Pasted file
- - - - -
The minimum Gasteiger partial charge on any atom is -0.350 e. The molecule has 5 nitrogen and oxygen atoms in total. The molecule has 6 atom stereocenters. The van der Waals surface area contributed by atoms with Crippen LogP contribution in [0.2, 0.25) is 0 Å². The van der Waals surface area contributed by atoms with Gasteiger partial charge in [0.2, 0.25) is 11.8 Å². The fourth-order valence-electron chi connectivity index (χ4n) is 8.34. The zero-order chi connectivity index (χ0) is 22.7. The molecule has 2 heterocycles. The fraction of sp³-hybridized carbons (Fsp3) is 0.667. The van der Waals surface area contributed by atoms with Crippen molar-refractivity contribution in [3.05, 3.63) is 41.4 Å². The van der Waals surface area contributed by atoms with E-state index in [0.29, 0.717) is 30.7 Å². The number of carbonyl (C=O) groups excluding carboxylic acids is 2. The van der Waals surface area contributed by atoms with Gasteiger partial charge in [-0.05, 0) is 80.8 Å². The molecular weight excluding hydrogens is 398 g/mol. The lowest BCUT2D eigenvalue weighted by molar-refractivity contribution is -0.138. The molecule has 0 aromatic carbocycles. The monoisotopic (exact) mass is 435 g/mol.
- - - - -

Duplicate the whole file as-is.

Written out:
The minimum Gasteiger partial charge on any atom is -0.350 e. The molecule has 5 nitrogen and oxygen atoms in total. The molecule has 6 atom stereocenters. The van der Waals surface area contributed by atoms with Crippen LogP contribution in [0.2, 0.25) is 0 Å². The van der Waals surface area contributed by atoms with Gasteiger partial charge in [0.2, 0.25) is 11.8 Å². The fourth-order valence-electron chi connectivity index (χ4n) is 8.34. The zero-order chi connectivity index (χ0) is 22.7. The molecule has 2 heterocycles. The fraction of sp³-hybridized carbons (Fsp3) is 0.667. The van der Waals surface area contributed by atoms with Crippen molar-refractivity contribution in [3.05, 3.63) is 41.4 Å². The van der Waals surface area contributed by atoms with E-state index in [0.29, 0.717) is 30.7 Å². The number of carbonyl (C=O) groups excluding carboxylic acids is 2. The van der Waals surface area contributed by atoms with Gasteiger partial charge in [-0.05, 0) is 80.8 Å². The molecular weight excluding hydrogens is 398 g/mol. The lowest BCUT2D eigenvalue weighted by molar-refractivity contribution is -0.138. The molecule has 0 aromatic carbocycles. The monoisotopic (exact) mass is 435 g/mol.